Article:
How Does Harper Lee Present Racial Issues During the 1930s in the Novel ‘to Kill a Mockingbird’?

Harper lee has presented racism in the novel ‘To Kill a Mockingbird’ by describing how blacks live and are treated harshly. The court case of Tom Robinson, which is the main part of the story is a metaphor that Harper Lee has created of the situation in the 1960’s. Things were not stable at the time and Tom’s case is just one example of the racial discrimination the blacks were facing during this time. The racial tension in the 1930s was so serious that even when blacks did do well, they were still mocked.

An example is when Aunt Alexandra said, “Jem’s growing up now and you are too.

We decided that it would be best for you to have some feminine influence. ” Calpurnia was a female however Aunt Alexandra still over-looked this, because of her race. People were so biased and misguided that it didn’t matter how good a job a black person did. Since there was such strong racism in Maycomb, there were excuses made for whites.

Racism in Maycomb was everywhere. Any attempt to deviate from that way of thinking was unspeakable, and you were known as a ‘nigger-lover’. Atticus told Scout: “nigger-lover is just one of those terms that don’t mean anything – like snot-nose.

It’s hard to explain – ignorant, trashy people use it when they think somebody’s favouring Negroes over and above themselves. ” Most of the people in Maycomb were racially prejudiced, but those who weren’t were seen as having a heart.

Get quality help now
Dr. Karlyna PhD

Proficient in: Discrimination

4.7 (235)

“ Amazing writer! I am really satisfied with her work. An excellent price as well. ”

+84 relevant experts are online
Hire writer

The 1930’s were a turbulent time for race relations in America. Furthermore racial discrimination also took place inside family households. This is shown when Aunt Alexandra tried to get rid of Calpurnia from the family, simply because: “we don’t need her now. ” On top of this, Aunt Alexandra got angry and frustrated when Scout told Atticus of how she and Jem went to Calpurnia’s church.

Another factor to be considered is the incident that occurred when Calpurnia was entering the blacks’ church with Jem and Scout. Lula hated the fact that there where white children their and argued: “You ain’t got no business bringin’ white chillun here – they got their own church, we got our’n. ” Lula obviously shows that it is also the black community who hate the white society and do not want them either. African Americans were the primary target of most racist acts in the 1930s. Blacks suffered harsher conditions and were forced off their lands and farms.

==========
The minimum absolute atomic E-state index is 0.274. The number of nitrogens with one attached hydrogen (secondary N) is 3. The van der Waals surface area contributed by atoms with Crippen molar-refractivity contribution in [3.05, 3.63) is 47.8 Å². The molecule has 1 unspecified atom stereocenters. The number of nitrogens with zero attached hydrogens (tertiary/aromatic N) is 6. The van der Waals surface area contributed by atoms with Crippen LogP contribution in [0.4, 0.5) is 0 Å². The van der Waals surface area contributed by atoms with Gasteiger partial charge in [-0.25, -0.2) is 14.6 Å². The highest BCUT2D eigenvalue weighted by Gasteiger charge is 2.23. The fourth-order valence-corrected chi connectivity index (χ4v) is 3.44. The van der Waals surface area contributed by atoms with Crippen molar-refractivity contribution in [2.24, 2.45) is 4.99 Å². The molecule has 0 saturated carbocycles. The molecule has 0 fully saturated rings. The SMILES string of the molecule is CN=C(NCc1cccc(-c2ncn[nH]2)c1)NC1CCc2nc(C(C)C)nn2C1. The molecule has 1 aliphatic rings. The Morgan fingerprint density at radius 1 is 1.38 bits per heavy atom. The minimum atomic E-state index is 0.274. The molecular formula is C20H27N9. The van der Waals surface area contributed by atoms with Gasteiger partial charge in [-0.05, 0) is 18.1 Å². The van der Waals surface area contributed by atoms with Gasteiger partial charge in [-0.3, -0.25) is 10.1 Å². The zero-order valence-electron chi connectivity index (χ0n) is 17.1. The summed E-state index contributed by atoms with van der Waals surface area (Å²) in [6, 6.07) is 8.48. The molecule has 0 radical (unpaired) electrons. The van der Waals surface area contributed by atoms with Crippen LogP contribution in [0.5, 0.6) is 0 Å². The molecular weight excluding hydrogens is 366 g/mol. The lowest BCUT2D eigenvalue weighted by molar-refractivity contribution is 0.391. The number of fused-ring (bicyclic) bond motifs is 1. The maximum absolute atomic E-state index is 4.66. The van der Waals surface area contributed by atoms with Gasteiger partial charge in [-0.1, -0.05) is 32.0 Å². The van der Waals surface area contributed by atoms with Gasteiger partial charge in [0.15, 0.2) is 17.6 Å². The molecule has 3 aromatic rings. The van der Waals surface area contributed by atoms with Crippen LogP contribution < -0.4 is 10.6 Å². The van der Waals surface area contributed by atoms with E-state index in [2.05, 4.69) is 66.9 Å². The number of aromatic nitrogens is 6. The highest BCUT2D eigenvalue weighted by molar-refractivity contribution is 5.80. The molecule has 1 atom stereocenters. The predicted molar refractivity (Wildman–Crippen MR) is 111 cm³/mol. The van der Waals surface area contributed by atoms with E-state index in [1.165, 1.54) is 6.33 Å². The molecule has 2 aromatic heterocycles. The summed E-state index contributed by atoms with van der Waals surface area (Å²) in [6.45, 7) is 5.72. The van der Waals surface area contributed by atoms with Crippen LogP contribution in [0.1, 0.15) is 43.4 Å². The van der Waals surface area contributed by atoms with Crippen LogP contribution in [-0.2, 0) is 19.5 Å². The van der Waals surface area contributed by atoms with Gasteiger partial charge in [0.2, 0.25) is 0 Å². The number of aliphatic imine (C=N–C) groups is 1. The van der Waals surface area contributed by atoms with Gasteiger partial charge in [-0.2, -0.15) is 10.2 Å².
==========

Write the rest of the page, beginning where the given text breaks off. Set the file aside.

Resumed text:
Robert Ewell is one of the worst racists who abuses everything about the blacks and what they own. He explains how worthless they are when he says Tom Robinson: “lived down yonder in that nigger-nest. ” This shows how Blacks were seen as inferior and substandard compared to the whites of Maycomb. The whites who have their minds set about colour of the skin is destroying people’s relations and causing the situation and political stability to worsen. Furthermore, the whites compare the black area as a ‘nest’ showing how immoral they are and how low they put the blacks.

Racism portrayed in the novel can also draw out the worst in many, while it can also bring out the darkness in people’s hearts. As Atticus states: “a place where a man ought to get a square deal is in a courtroom, be he any colour of the rainbow. People have a way of carrying their resentments right into a jury box. ” The quote clearly explains that even the justice system was influenced by racial discrimination in the 1930s even if it was breaking the law. The concept of racism is further explored when part of the town acts unfriendly towards Atticus, because he defended Tom.

Atticus is seen as a “nigger – lovin’ bastard” by the people of Maycomb. Racism corrupted the town of Maycomb which is evident in the death of Tom Robinson. Rumours and gossip were exchanged around Maycomb such as: “typical of a nigger’s mentality to have no plan, no thought for the future, just run blind first chance he saw. ” In this quotation, the word ‘typical’ is implying that all black people have a lower intelligence level than white people and are less educated and are almost good for nothing. Even though the choice of vocabulary given to Bob Ewell shows that he is less educated, the blacks are still seen as unintelligent.

Throughout ‘To Kill a Mockingbird’, we clearly come across a number of varying forms of racism. We see it through denied opportunities to the blacks; they are denied jobs and are forced to work for very low wages in the fields or as cooks. It was made clear that just because Tom was a Negro, the jury would convict him without a second glance, as they believed that all blacks were immoral and full of sin. The jury never realised that their discrimination of the blacks was a sin in the first place and it makes me feel very upset because you should never judge someone by their appearance.

Cite this page

How Does Harper Lee Present Racial Issues During the 1930s in the Novel ‘to Kill a Mockingbird’?. (2019, Jun 20). Retrieved from

Let’s chat?  We're online 24/7